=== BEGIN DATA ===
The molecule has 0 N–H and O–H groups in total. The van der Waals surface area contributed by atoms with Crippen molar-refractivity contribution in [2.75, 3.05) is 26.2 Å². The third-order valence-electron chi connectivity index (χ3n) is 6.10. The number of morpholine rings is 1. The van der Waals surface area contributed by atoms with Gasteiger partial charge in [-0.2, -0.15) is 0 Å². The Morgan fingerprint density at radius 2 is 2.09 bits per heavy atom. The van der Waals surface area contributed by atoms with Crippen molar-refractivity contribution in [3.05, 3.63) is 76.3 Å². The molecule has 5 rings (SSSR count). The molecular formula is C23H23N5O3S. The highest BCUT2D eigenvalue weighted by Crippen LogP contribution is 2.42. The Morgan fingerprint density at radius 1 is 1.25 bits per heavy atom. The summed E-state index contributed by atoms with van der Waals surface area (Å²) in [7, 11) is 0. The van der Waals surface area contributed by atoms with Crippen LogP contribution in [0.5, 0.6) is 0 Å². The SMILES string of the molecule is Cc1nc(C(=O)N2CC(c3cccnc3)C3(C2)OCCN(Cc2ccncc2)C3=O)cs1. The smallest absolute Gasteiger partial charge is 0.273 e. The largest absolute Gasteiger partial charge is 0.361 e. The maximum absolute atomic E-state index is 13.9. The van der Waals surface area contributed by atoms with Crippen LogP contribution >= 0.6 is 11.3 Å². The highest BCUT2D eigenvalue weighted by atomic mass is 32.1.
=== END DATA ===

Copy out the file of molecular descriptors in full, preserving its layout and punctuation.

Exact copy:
The molecule has 0 N–H and O–H groups in total. The van der Waals surface area contributed by atoms with Crippen molar-refractivity contribution in [2.75, 3.05) is 26.2 Å². The third-order valence-electron chi connectivity index (χ3n) is 6.10. The number of morpholine rings is 1. The van der Waals surface area contributed by atoms with Gasteiger partial charge in [-0.2, -0.15) is 0 Å². The Morgan fingerprint density at radius 2 is 2.09 bits per heavy atom. The van der Waals surface area contributed by atoms with Crippen molar-refractivity contribution in [3.05, 3.63) is 76.3 Å². The molecule has 5 rings (SSSR count). The molecular formula is C23H23N5O3S. The highest BCUT2D eigenvalue weighted by Crippen LogP contribution is 2.42. The Morgan fingerprint density at radius 1 is 1.25 bits per heavy atom. The summed E-state index contributed by atoms with van der Waals surface area (Å²) in [7, 11) is 0. The van der Waals surface area contributed by atoms with Crippen LogP contribution in [0.5, 0.6) is 0 Å². The SMILES string of the molecule is Cc1nc(C(=O)N2CC(c3cccnc3)C3(C2)OCCN(Cc2ccncc2)C3=O)cs1. The smallest absolute Gasteiger partial charge is 0.273 e. The largest absolute Gasteiger partial charge is 0.361 e. The maximum absolute atomic E-state index is 13.9. The van der Waals surface area contributed by atoms with Crippen LogP contribution >= 0.6 is 11.3 Å². The highest BCUT2D eigenvalue weighted by atomic mass is 32.1.